Champagne L'Incandescant — Pinot Noir
A Wine That
emanates exuberance. It's both voluptuous and fine-tuned; full of chiselled energy. With texture and grip, this isn't just any rosé Champagne. It's the kind of soulful Champagne that begs for you to put Whitney Houston or Aretha Franklin on the speakers - it hits all the notes, but be careful - after you drink this it will make you wanna have a go at hitting those high notes too. Warn your neighbour!
- Delivery: Delivery and gift wrapping options available at checkout.
- Winemaker: Sebastien Mouzon-Leroux
Where and How?
From Mouzon-Leroux's biodynamically tended vineyards in the Verzy grand cru of Montagne de Reims, Champagne.
This is a rosé de saignée - meaning it's a rosé from Pinot Noir juice with extended maceration, instead of being a rosé made from blending red and white grapes via the easier assemblage method. This means the Champagne is darker in colour with more grip and texture - a little more oomph. The wine fermented naturally, and malolactic fermentation also occurred spontaneously, giving the wine a little creaminess. It was aged for six months in barrels and vats, after which it was aged for 28 months in the bottle, before being disgorged and aged for another six months. Unfined, unfiltered and with the tiniest addition of sulphur.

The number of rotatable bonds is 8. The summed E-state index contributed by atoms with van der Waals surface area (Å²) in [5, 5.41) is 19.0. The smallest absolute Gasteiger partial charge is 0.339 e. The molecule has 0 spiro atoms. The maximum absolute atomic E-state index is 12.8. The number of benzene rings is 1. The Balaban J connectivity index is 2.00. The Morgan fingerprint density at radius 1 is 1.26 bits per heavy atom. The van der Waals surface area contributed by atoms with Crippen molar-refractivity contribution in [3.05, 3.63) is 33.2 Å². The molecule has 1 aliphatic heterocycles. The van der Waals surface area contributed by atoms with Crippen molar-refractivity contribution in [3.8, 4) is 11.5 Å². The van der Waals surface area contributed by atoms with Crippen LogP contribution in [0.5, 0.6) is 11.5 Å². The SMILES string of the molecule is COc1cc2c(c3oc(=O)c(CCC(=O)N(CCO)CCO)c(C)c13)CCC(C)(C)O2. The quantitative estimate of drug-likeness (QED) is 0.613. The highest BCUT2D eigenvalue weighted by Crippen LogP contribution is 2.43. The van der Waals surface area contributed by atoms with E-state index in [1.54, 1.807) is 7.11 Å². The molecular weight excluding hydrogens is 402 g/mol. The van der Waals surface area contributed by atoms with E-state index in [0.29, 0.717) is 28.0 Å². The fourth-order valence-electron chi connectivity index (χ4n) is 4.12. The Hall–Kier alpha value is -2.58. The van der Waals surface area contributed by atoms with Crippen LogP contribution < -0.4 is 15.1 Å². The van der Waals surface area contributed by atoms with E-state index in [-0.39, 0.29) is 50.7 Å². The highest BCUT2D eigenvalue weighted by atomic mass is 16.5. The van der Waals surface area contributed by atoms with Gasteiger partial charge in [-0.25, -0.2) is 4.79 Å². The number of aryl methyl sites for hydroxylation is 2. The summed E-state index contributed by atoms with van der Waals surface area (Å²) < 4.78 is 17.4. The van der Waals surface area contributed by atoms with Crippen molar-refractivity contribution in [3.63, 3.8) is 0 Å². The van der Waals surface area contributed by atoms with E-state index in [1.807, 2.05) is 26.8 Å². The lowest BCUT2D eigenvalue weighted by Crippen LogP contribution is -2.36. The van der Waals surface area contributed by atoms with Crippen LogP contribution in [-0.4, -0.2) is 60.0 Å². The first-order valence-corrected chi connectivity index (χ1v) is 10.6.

When Sébastien took over the farming of his vineyards from his father, he had a moment of sudden clarity. He realised that around 80% of the chemicals produced for viticulture were made by the same three giant companies. This didn’t sit well with him-more than that, it made him feel deeply uneasy. It was capitalism in the worst sense of the word. This led him to discover Terre et Humanisme, an agroecological charity founded by Pierre Rabhi, which works to help farmers become independent from the big agrochemical companies.
As someone with libertarian thinking, he wanted to break free himself and wanted others to do the same. By working with the charity in Africa for three months, he realised he wanted to somehow be able to support in the long term, and thus he donates 1% of annual profits to their work.
When looking for a solution, he discovered the biodynamic way, which led him to convert all of his vineyards. Now, he feels a sense of freedom; both from a societal and human point of view, but also with regards to nature. His vines, soil and land no longer have to rely on these agrochemical giants. Instead, the vines have returned to their inherent balance, and are nourished by the manure of sheep and chickens that roam amongst the vines throughout winter. It was only natural for this work to be translated to the cellar, and the Mouzon-Leroux wines today have become some of the most expressive, pure and natural visions of Champagne.